19. Anonymous says:

    Up until very recently I worked for radio shack for a good many years. I always tired to be straighta nd honest with all my customers on items that were returned. Certain things like head phones batteries things like that once returned I would scrap if I could.

    Cell Phones, yeah I would ask how your cell phone is holding up or who you have. If the customer didn’t want to discuss it at that time I just simply said “Well when you are ready to think about it or want more information. Come back and See me I’ll get you taken care of.” A lot of the times that worked out really well, I would have folks come back when they were ready or I would send them out the door with some information to consider.

    Service Plans, yeah that is really something that make sense some times but most of the time dosn’t. On small items like head phones, remotes stuff like that it dosn’t make sense anymore. When I first started they was something called instore replacement on those. It was great you bought a pair of 30 dollar head phones spent 3-5 bucks on a one year plan you came in the store we did some paper work and sent you out the door with a new pair. Now with the gift card thing on the little things it dosn’t make sense. Though on things like cordless phones cell phones anything with rechargable batteries included the warrenty covers replacing those batteries. It can worth it when some batteries we started to charge to near 20 bucks the service plans included the replaced once per year.

    Over all I just want to say not every employee at Radio shack is out to rip you off. I never was but then again I remember the days when it was about customer service not how many emails or how many service plans someone sold.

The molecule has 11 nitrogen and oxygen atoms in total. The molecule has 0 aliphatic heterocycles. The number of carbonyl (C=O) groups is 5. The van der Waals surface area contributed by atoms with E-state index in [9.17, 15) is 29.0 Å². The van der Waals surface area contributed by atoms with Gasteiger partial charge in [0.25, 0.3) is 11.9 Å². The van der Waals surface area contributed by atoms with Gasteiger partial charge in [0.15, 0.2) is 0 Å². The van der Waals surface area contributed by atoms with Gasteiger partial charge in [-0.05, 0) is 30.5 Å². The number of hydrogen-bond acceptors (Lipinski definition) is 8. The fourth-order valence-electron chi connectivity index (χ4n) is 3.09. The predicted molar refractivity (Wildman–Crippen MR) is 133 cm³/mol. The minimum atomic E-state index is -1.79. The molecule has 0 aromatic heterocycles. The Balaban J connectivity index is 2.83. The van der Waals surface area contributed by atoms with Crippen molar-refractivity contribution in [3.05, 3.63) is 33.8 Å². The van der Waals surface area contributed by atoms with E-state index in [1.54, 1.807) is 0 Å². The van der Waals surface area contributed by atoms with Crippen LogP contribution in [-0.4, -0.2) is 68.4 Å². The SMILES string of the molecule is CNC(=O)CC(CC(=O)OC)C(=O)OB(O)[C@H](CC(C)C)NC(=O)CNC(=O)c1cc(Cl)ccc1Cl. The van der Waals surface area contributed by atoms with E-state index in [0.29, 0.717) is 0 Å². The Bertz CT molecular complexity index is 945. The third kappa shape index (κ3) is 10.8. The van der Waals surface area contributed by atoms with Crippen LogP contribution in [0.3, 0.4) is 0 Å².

20. takes_so_little says:

    Tip #1: Shop at Newegg or Monoprice.

  21. Anonymous says:

    As a kid I always hated RadioShack… I was a geek who always had money to spend, but the sales people would ignore me until I went and brought my mother back in…

    They also tend to be higher priced for the commodity-type things.. Sure, there are things you can only find there… but otherwise I’ll shop anywhere else.

  22. Yoko Broke Up The Beatles says:

    WOW, who is this guy D.? Brett Favre?

    He is going to great lengths to screw his former employer, a la Favre.

  23. Skaperen says:

    Given the low noise level of today’s radio frequency transistors found in televisions and digital converters, it is rare when an antenna amplifier will help. This is especially so with digital. An amplifier will amplify both noise and signal. Cheaper amplifiers will intermodulate the various noises and signals and generate even more noise.

    An antenna amplifier WILL help when the antenna is quite some distance away from the receiver/tuner/TV using it. That is a signal boost to overcome the signal loss in the antenna cable.

    The primary way to improve a TV signal, especially digital, is a more directional antenna. This kind of antenna receives more signal the direction of the station, and rejects signals in other directions. A directional antenna works by being electrically and physically larger. An indoor set top antenna can only be directional on a limited basis and mostly on the UHF band. The best directional antennas are so large they must be used outside. But if you have indoor space for them (for example a wall that happens to face in the direction of the station for a flat antenna, or an attic that can hold a long boom antenna) they should still work OK (as long as there is not too much metal in the way).